There is most probably some organized crime link in the whole mess somewhere. It always irritates me when people say, "oh, the Yakuza aren't so bad.... they give to charity and help their neighbourhoods" They ARE so bad, and cases like this may prove it.

It is a serious carpet bombing by Woodward if his allegations prove true. Moral of the story: don't let the gaijin see your company secrets unless you are planning on keeping him for a LONG time.

3 ( +5 / -2 )

In Japan they say that when you see one gokiburi (cockroach) there are 30 more that you haven't spotted yet.

I'd be willing to bet that industry and government is rife with this kind of graft.

Kudos to this guy for blowing it open.

Not only in Japan, EVERYWHERE.

Even in the completely incorruptible and honest U.S.A.

Wikileaks, we need you!

1 ( +2 / -1 )

No. The moral of the story is conduct your life with honor and dignity...

2 ( +2 / -0 )

Rarara, Why do you keep posting the same message, and keep referring to the appointment of Woodford as president as 'ridiculous'? It was the best thing the company has done recently, and he performed his duties spectacularly well by exposing this whole problem. 'Can of worms' doesn't begin to do it justice. Woodford himself clearly identified Facta as his source which alerted him to this problem. And he also mentioned that Facta must have been receiving information from some as-yet-unknown whistleblower. So Woodford ordered the PwC report and laid all the facts before Kikukawa and the rest of the board. Yes they would have already been aware of the article(s), and some of them were clearly aware of (actually responsible for) the true story behind it, but Woodford was placing it on the record, and making sure that all of the board as well as the company's auditors and lawyers were apprised of the facts. Woodford is the absolute hero of this whole sorry tale.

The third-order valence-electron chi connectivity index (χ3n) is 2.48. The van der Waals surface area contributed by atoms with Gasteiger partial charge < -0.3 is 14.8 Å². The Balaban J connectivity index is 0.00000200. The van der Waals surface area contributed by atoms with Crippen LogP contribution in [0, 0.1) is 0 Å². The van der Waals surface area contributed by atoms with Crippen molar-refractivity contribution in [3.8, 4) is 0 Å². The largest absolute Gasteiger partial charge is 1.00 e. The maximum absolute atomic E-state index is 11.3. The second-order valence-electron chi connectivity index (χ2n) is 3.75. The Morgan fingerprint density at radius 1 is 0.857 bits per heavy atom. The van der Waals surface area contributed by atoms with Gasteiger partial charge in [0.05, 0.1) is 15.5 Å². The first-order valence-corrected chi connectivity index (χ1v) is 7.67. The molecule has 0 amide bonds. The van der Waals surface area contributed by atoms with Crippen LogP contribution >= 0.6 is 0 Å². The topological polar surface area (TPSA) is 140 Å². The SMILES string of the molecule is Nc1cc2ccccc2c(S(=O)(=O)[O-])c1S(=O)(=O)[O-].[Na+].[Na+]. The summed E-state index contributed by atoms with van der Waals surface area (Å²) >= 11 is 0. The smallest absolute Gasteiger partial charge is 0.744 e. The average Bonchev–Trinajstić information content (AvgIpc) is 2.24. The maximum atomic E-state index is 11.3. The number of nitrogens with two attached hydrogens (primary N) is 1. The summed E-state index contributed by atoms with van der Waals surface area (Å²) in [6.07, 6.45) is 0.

3 ( +4 / -1 )

Hands in the cookie jar!

1 ( +1 / -0 )

Cannot help thinking that Michael Woodford is nothing better than a corporate spy and a double agent. Yes, there is a story here about Olympus paying a huge sum of money to an advisor for an acquisition. But why did Woodford need to put a file together and hand it to the serious fraud office in the UK? Shouldn't Woodford have been fully consumed in his position as president and then CEO of Olympus? How on earth did he find the time to investigate these payments and put together evidence for the British serious fraud office? Something smells fishy here, especially as the acquisition in question was for a British company and Woodford is also British and has put together evidence for the British serious fraud office.

0 ( +5 / -5 )

So the preferred shares were given to the advisor in the first place, at great cost to Olympus, and then bought back again at a large multiple of the original amount. As well as looking like a piece of flagrant trickery, that also puts the advisor in the position of collecting fees for advising on a sale of an entity it had a large ownership stake in. That is against the UK rules and is one of the reasons Woodford had for alerting the authorities there.

6 ( +6 / -0 )

Once again, it took an outsider with no "understanding of the culture" of corruption and illegal dealings of multinational Japanese companies, this is all very "regrettable" 65 should be a legally binding retirement age, have not accumulated enough wealth by then...suffer. You were honest.

0 ( +2 / -2 )

"So the preferred shares were given to the advisor in the first place, at great cost to Olympus, and then bought back again at a large multiple of the original amount."

theeastisred: This is a very common type of corruption. An example: A politician sells a house/property to someone at a absurd low price and than they or someone else buys it back at an absurd high price.